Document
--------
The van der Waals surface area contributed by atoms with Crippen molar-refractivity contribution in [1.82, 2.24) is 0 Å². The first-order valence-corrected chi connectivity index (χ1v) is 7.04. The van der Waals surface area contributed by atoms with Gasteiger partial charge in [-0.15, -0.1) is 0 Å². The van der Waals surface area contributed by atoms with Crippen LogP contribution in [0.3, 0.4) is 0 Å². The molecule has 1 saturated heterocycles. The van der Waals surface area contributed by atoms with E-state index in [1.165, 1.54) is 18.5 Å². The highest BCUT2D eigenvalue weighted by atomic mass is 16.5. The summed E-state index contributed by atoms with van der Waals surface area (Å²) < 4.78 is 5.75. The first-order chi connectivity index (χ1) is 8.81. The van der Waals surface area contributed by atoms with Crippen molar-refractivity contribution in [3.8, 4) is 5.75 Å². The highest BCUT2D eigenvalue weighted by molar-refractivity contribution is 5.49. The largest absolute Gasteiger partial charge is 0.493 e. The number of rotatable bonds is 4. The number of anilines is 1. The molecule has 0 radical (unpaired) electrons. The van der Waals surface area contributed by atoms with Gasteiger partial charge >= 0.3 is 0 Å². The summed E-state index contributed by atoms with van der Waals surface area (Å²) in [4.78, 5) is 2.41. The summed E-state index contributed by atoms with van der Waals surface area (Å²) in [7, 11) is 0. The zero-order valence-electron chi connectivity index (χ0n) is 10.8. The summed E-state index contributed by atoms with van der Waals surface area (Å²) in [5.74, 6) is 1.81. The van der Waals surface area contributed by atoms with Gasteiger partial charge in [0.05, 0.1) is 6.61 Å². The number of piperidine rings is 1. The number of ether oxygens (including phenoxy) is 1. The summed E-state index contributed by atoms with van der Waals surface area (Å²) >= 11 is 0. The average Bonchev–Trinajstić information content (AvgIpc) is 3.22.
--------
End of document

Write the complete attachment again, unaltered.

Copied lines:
The van der Waals surface area contributed by atoms with Crippen molar-refractivity contribution in [1.82, 2.24) is 0 Å². The first-order valence-corrected chi connectivity index (χ1v) is 7.04. The van der Waals surface area contributed by atoms with Gasteiger partial charge in [-0.15, -0.1) is 0 Å². The van der Waals surface area contributed by atoms with Crippen LogP contribution in [0.3, 0.4) is 0 Å². The molecule has 1 saturated heterocycles. The van der Waals surface area contributed by atoms with E-state index in [1.165, 1.54) is 18.5 Å². The highest BCUT2D eigenvalue weighted by atomic mass is 16.5. The summed E-state index contributed by atoms with van der Waals surface area (Å²) < 4.78 is 5.75. The first-order chi connectivity index (χ1) is 8.81. The van der Waals surface area contributed by atoms with Crippen molar-refractivity contribution in [3.8, 4) is 5.75 Å². The highest BCUT2D eigenvalue weighted by molar-refractivity contribution is 5.49. The largest absolute Gasteiger partial charge is 0.493 e. The number of rotatable bonds is 4. The number of anilines is 1. The molecule has 0 radical (unpaired) electrons. The van der Waals surface area contributed by atoms with Gasteiger partial charge >= 0.3 is 0 Å². The summed E-state index contributed by atoms with van der Waals surface area (Å²) in [4.78, 5) is 2.41. The summed E-state index contributed by atoms with van der Waals surface area (Å²) in [7, 11) is 0. The zero-order valence-electron chi connectivity index (χ0n) is 10.8. The summed E-state index contributed by atoms with van der Waals surface area (Å²) in [5.74, 6) is 1.81. The van der Waals surface area contributed by atoms with Gasteiger partial charge in [0.05, 0.1) is 6.61 Å². The number of piperidine rings is 1. The number of ether oxygens (including phenoxy) is 1. The summed E-state index contributed by atoms with van der Waals surface area (Å²) >= 11 is 0. The average Bonchev–Trinajstić information content (AvgIpc) is 3.22.